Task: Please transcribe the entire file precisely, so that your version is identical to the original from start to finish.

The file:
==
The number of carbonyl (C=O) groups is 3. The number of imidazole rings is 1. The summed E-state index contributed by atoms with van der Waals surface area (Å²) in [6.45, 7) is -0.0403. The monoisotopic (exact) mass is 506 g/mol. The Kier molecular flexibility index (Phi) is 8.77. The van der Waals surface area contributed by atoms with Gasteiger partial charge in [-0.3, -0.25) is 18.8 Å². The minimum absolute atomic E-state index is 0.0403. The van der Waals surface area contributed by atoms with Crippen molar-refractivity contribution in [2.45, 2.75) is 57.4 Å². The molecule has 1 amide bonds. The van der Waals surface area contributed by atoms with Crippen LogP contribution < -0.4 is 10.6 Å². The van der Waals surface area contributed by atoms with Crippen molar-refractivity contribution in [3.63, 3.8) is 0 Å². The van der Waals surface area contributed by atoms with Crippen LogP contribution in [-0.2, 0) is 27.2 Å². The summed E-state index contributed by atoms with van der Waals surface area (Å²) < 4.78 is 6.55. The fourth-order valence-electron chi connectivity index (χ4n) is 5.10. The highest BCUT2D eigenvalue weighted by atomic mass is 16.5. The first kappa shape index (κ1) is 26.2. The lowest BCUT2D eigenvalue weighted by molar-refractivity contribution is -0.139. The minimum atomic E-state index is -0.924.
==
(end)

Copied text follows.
The number of carbonyl (C=O) groups is 3. The number of imidazole rings is 1. The summed E-state index contributed by atoms with van der Waals surface area (Å²) in [6.45, 7) is -0.0403. The monoisotopic (exact) mass is 506 g/mol. The Kier molecular flexibility index (Phi) is 8.77. The van der Waals surface area contributed by atoms with Gasteiger partial charge in [-0.3, -0.25) is 18.8 Å². The minimum absolute atomic E-state index is 0.0403. The van der Waals surface area contributed by atoms with Crippen molar-refractivity contribution in [2.45, 2.75) is 57.4 Å². The molecule has 1 amide bonds. The van der Waals surface area contributed by atoms with Crippen LogP contribution < -0.4 is 10.6 Å². The van der Waals surface area contributed by atoms with Crippen molar-refractivity contribution in [3.63, 3.8) is 0 Å². The van der Waals surface area contributed by atoms with Crippen LogP contribution in [-0.2, 0) is 27.2 Å². The summed E-state index contributed by atoms with van der Waals surface area (Å²) < 4.78 is 6.55. The fourth-order valence-electron chi connectivity index (χ4n) is 5.10. The highest BCUT2D eigenvalue weighted by atomic mass is 16.5. The first kappa shape index (κ1) is 26.2. The lowest BCUT2D eigenvalue weighted by molar-refractivity contribution is -0.139. The minimum atomic E-state index is -0.924.